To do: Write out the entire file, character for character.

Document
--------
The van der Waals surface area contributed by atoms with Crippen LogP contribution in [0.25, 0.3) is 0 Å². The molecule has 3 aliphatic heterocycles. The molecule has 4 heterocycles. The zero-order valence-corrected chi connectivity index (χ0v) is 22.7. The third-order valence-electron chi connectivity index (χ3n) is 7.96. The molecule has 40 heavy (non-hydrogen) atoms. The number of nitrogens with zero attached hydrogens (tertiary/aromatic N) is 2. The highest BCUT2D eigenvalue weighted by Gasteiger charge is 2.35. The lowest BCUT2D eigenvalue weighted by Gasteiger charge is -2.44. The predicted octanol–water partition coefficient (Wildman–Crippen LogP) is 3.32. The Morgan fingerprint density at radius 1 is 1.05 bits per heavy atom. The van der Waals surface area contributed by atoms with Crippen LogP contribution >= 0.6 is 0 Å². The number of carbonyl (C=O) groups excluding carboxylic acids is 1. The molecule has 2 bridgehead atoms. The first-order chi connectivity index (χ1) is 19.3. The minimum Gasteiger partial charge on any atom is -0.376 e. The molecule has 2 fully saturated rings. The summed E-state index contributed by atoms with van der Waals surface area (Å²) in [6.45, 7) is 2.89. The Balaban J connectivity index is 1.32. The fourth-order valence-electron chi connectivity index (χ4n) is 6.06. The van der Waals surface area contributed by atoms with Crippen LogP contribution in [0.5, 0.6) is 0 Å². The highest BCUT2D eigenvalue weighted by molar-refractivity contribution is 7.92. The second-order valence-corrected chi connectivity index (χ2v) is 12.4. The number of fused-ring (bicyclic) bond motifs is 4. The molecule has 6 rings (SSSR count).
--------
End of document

The van der Waals surface area contributed by atoms with Crippen LogP contribution in [0.25, 0.3) is 0 Å². The molecule has 3 aliphatic heterocycles. The molecule has 4 heterocycles. The zero-order valence-corrected chi connectivity index (χ0v) is 22.7. The third-order valence-electron chi connectivity index (χ3n) is 7.96. The molecule has 40 heavy (non-hydrogen) atoms. The number of nitrogens with zero attached hydrogens (tertiary/aromatic N) is 2. The highest BCUT2D eigenvalue weighted by Gasteiger charge is 2.35. The lowest BCUT2D eigenvalue weighted by Gasteiger charge is -2.44. The predicted octanol–water partition coefficient (Wildman–Crippen LogP) is 3.32. The Morgan fingerprint density at radius 1 is 1.05 bits per heavy atom. The van der Waals surface area contributed by atoms with Crippen LogP contribution >= 0.6 is 0 Å². The number of carbonyl (C=O) groups excluding carboxylic acids is 1. The molecule has 2 bridgehead atoms. The first-order chi connectivity index (χ1) is 19.3. The minimum Gasteiger partial charge on any atom is -0.376 e. The molecule has 2 fully saturated rings. The summed E-state index contributed by atoms with van der Waals surface area (Å²) in [6.45, 7) is 2.89. The Balaban J connectivity index is 1.32. The fourth-order valence-electron chi connectivity index (χ4n) is 6.06. The van der Waals surface area contributed by atoms with Crippen LogP contribution in [0.5, 0.6) is 0 Å². The highest BCUT2D eigenvalue weighted by molar-refractivity contribution is 7.92. The second-order valence-corrected chi connectivity index (χ2v) is 12.4. The number of fused-ring (bicyclic) bond motifs is 4. The molecule has 6 rings (SSSR count).